The Minuteman III, on the other hand, serves as a rapid nuclear response capability with the missiles from the most recent operational test launches reaching their target range near Guam in about 40 minutes. The test launch on March 23 set a new record for the Minuteman III covering a distance of over 6,000 miles, traveling farther than any other ever tested.

"We provide a credible deterrent that has prevented global conflicts from escalating to the scale of WWI and WWII," said 1st Lt. Benjamin May, 490th Missile Squadron Missile Crew commander, Malmstrom AFB. "Since the atom bomb was employed at the end of WWII, there hasn't been a similar conflict with such high casualties, and that's what nuclear weapons provide [to the nation]."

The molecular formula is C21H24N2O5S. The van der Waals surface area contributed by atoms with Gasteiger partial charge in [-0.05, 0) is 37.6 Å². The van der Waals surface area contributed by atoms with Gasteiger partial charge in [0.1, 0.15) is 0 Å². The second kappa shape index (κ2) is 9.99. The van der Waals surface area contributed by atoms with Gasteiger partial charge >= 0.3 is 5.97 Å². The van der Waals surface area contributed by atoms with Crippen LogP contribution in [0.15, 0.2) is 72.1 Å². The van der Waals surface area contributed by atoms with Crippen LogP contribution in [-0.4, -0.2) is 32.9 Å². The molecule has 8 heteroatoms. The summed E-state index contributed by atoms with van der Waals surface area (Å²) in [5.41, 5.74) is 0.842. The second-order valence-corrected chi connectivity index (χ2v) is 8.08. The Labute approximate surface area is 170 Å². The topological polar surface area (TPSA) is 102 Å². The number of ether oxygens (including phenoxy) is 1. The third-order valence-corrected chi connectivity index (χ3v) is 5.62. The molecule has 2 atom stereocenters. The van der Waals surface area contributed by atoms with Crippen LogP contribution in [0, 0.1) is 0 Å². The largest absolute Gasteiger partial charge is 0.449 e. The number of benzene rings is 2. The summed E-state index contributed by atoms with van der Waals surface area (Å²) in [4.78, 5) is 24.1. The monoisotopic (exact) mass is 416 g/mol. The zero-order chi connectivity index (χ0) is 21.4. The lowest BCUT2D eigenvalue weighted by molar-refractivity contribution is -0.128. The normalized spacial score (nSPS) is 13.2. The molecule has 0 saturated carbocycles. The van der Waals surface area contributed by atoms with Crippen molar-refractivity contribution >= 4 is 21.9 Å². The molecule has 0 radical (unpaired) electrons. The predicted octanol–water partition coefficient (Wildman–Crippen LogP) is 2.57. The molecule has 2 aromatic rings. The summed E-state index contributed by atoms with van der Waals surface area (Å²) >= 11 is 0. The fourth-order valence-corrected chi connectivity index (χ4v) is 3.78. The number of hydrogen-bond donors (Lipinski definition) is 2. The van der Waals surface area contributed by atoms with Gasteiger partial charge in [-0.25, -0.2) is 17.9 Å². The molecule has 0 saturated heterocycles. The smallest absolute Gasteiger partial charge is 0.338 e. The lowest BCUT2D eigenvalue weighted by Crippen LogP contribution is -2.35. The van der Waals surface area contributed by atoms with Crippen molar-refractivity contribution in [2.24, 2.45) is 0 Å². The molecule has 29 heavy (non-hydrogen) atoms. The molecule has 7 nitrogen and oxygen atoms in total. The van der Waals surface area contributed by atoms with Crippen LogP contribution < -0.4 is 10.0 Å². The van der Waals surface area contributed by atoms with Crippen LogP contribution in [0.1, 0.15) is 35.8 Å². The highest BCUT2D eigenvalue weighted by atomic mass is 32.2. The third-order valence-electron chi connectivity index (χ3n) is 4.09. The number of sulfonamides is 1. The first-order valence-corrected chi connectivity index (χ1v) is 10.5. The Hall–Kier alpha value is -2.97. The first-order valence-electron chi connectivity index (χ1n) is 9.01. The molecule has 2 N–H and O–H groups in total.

Both ICBM test launches and the three NucWSEPs followed "cradle to grave" formats, meaning the tests incorporated all aspects of what personnel could actually expect to go through if they had to employ one of these weapons systems.

"The testing validates that everything is safe and reliable prior to installing the test equipment," said Staff Sgt. Aaron Ruan, 705th Munitions Squadron maintainer, Minot AFB.

The consistency of these cradle-to-grave tests validates the processes and systems that keep the Air Force's nuclear arsenal ready and reliable.

"There are thousands of people in 20th Air Force who spend 24 hours a day, every day of the year, operating, maintaining, protecting and supporting this weapons system," said Capt. Joe Liles, 576th Flight Test Squadron ICBM Field Test Management chief, Vandenberg AFB. "We have the privilege here [at Vandenberg] of demonstrating the capability of that weapons system physically to the rest of the world. To show the rest of the world that this system works well, and that's all part of the strategic deterrence mission."